What methods are manufacturers using to break into new markets?

A new study published by The Manufacturer and Oracle | Netsuite has revealed the growth expectations of UK manufacturing SMEs and their approaches to breaking into new markets.

The study – The route to smarter manfuacturing for SMES – showed a welcome optimism in manufacturing SMEs’ expectations for growth. A very creditable two-thirds (64.5%) describe their growth targets as ‘ambitious’, and a further 30% see growth broadly continuing along historic lines.

Less than 5% expect business to remain static and just 1.6% anticipate business shrinking.

Methords to fulfil manufacturers current growth expectations

These figures are welcome because such optimism inevitably influences decision-making when it comes to plant investment, hiring, training, R&D spend and product development.

These bullish attitudes are reflected in SME manufacturers’ approach to breaking into new markets, which were differentiated between developing new products, entering new geographies, or a combination of both.

Two-fifths (40%) are developing new products, clearly the preferred route to growth. Just under a fifth (19.3%) have set their eyes on branching out into new geographies and nearly a third (32.3%) fall into the most ambitious category of going after both new products and new geographies.

As with the growth expectations question, a reassuringly small percentage (8%) are focused only on current products and geographies.

When it comes to business priorities and barriers to growth the responses paint a more challenging picture.

Reflecting their aspirations to develop new products as a route to growth, it was little surprise that product innovation came top of the list – two-thirds of SME manufacturers view product innovation as either their most important or second most important business priority.

Coming a close second is service innovation, a reflection of the rise of a servitization culture and the growing understanding that for manufacturers to flourish they need to offer more than just physical products.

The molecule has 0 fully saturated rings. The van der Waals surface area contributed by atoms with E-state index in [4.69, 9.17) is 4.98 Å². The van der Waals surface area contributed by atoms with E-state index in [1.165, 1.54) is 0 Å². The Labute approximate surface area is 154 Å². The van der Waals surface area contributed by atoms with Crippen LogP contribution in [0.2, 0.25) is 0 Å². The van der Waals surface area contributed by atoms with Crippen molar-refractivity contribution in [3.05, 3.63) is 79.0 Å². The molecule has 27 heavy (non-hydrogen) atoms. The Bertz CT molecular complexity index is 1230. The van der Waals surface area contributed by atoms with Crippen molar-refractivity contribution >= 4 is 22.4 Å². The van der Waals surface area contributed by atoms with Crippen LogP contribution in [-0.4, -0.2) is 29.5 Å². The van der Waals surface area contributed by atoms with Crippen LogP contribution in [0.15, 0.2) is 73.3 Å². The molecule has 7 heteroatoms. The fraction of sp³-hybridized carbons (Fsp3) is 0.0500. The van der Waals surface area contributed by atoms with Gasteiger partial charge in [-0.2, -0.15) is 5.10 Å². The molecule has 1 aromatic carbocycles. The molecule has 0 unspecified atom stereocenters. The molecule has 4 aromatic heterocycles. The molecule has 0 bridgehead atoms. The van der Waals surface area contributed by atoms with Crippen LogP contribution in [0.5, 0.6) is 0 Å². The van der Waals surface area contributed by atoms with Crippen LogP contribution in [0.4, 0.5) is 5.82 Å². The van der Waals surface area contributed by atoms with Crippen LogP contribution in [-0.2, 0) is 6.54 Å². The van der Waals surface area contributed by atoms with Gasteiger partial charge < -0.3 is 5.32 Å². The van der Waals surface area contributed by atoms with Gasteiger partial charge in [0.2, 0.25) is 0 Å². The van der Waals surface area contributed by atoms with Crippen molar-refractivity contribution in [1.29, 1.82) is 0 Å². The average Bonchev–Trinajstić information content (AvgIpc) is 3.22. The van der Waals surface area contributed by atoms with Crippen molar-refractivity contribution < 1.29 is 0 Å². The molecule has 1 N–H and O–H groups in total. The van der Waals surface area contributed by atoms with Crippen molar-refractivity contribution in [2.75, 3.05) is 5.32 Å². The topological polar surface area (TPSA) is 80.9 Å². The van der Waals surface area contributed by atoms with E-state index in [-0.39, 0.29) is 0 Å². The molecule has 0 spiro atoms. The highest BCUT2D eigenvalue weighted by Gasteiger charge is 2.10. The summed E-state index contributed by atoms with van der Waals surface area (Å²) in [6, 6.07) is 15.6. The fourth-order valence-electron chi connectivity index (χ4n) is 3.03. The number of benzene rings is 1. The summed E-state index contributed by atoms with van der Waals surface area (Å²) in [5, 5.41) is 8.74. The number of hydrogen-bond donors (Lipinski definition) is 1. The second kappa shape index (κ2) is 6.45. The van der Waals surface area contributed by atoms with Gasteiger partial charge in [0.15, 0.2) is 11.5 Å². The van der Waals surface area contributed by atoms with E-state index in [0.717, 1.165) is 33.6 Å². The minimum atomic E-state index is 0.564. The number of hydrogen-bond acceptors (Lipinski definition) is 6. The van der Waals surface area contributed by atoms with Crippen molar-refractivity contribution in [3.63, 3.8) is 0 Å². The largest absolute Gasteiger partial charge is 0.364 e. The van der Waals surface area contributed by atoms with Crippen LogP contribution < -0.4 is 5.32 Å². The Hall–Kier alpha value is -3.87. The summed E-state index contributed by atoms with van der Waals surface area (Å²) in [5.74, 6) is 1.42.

Manufacturers approaches to breaking in to new markets

Customers are increasingly looking for product providers to deliver value through the combination of products and services, and canny businesses appreciate that this has the potential to be an important tool against commoditisation, and which can deliver an ongoing revenue stream and increase profitability.

Further down the list of business priorities, the responses reveal some cause for concern.

Management decisions around organisational change, investment in both hardware and software and the collection of data are viewed as much less of a priority compared to product and service innovation.

While it would certainly be unfair to assume that all manufacturers view this quartet of priorities as being secondary, it is hard to see how real improvements in productivity and competitiveness can be achieved through product and service innovation alone.

Indeed, without the right level of investment in IT (information technology) it is more difficult to develop products, and without the right level of organisational change and data collection the ambition to offer meaningful service innovation will be a challenge.

‘Data collection’ is of course a broad term, potentially encompassing everything from shop floor manufacturing data through to purchasing trends, but the ability and ambition of companies to collect, analyse and act on data is increasingly a key benchmark of a company’s future success.

It is not enough for companies to simply be ambitious and have plans for great new products. They need to be flexible and nimble enough to adapt to rapidly shifting customer expectations and have the organisational infrastructure to collect and act on the data that alerts them to the shifting sands of an ever-changing business environment.

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